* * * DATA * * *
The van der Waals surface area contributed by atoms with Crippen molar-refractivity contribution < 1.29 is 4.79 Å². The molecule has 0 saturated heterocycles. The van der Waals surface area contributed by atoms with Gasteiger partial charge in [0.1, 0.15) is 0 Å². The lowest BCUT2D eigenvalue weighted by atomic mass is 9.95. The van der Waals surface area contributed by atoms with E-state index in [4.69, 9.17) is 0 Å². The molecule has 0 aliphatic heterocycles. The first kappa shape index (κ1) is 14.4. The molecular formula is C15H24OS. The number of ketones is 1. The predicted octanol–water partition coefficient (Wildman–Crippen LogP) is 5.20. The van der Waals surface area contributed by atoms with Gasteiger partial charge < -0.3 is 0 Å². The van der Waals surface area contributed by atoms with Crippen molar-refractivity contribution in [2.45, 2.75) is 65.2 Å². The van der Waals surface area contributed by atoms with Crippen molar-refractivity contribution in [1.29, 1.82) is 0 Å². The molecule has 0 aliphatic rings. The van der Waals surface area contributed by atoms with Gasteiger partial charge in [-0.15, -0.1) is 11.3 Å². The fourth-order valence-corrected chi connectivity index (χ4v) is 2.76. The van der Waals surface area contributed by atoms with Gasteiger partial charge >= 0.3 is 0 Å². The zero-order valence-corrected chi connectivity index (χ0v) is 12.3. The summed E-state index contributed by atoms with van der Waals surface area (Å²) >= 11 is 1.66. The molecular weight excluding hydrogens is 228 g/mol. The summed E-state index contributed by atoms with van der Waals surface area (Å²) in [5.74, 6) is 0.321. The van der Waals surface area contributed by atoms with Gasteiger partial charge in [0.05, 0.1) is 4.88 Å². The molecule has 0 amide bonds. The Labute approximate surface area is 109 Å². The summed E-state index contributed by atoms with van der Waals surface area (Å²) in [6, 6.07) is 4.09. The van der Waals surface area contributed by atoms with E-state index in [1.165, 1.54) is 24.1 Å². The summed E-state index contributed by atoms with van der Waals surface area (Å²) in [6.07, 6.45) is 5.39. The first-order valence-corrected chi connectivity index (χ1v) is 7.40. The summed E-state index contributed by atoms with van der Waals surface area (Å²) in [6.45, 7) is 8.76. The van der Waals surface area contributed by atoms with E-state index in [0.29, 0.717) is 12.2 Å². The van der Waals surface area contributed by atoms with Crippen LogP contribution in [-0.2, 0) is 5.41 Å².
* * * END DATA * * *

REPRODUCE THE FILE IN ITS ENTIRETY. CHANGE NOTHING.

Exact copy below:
The van der Waals surface area contributed by atoms with Crippen molar-refractivity contribution < 1.29 is 4.79 Å². The molecule has 0 saturated heterocycles. The van der Waals surface area contributed by atoms with Gasteiger partial charge in [0.1, 0.15) is 0 Å². The lowest BCUT2D eigenvalue weighted by atomic mass is 9.95. The van der Waals surface area contributed by atoms with E-state index in [4.69, 9.17) is 0 Å². The molecule has 0 aliphatic heterocycles. The first kappa shape index (κ1) is 14.4. The molecular formula is C15H24OS. The number of ketones is 1. The predicted octanol–water partition coefficient (Wildman–Crippen LogP) is 5.20. The van der Waals surface area contributed by atoms with Gasteiger partial charge < -0.3 is 0 Å². The van der Waals surface area contributed by atoms with Crippen molar-refractivity contribution in [2.45, 2.75) is 65.2 Å². The van der Waals surface area contributed by atoms with Crippen molar-refractivity contribution in [1.29, 1.82) is 0 Å². The molecule has 0 aliphatic rings. The van der Waals surface area contributed by atoms with Gasteiger partial charge in [-0.15, -0.1) is 11.3 Å². The fourth-order valence-corrected chi connectivity index (χ4v) is 2.76. The van der Waals surface area contributed by atoms with Gasteiger partial charge >= 0.3 is 0 Å². The zero-order valence-corrected chi connectivity index (χ0v) is 12.3. The summed E-state index contributed by atoms with van der Waals surface area (Å²) >= 11 is 1.66. The molecular weight excluding hydrogens is 228 g/mol. The summed E-state index contributed by atoms with van der Waals surface area (Å²) in [5.74, 6) is 0.321. The van der Waals surface area contributed by atoms with Gasteiger partial charge in [0.05, 0.1) is 4.88 Å². The molecule has 0 amide bonds. The Labute approximate surface area is 109 Å². The summed E-state index contributed by atoms with van der Waals surface area (Å²) in [6, 6.07) is 4.09. The van der Waals surface area contributed by atoms with E-state index in [1.165, 1.54) is 24.1 Å². The summed E-state index contributed by atoms with van der Waals surface area (Å²) in [6.07, 6.45) is 5.39. The first-order valence-corrected chi connectivity index (χ1v) is 7.40. The summed E-state index contributed by atoms with van der Waals surface area (Å²) in [6.45, 7) is 8.76. The van der Waals surface area contributed by atoms with E-state index in [0.29, 0.717) is 12.2 Å². The van der Waals surface area contributed by atoms with Crippen LogP contribution in [-0.2, 0) is 5.41 Å².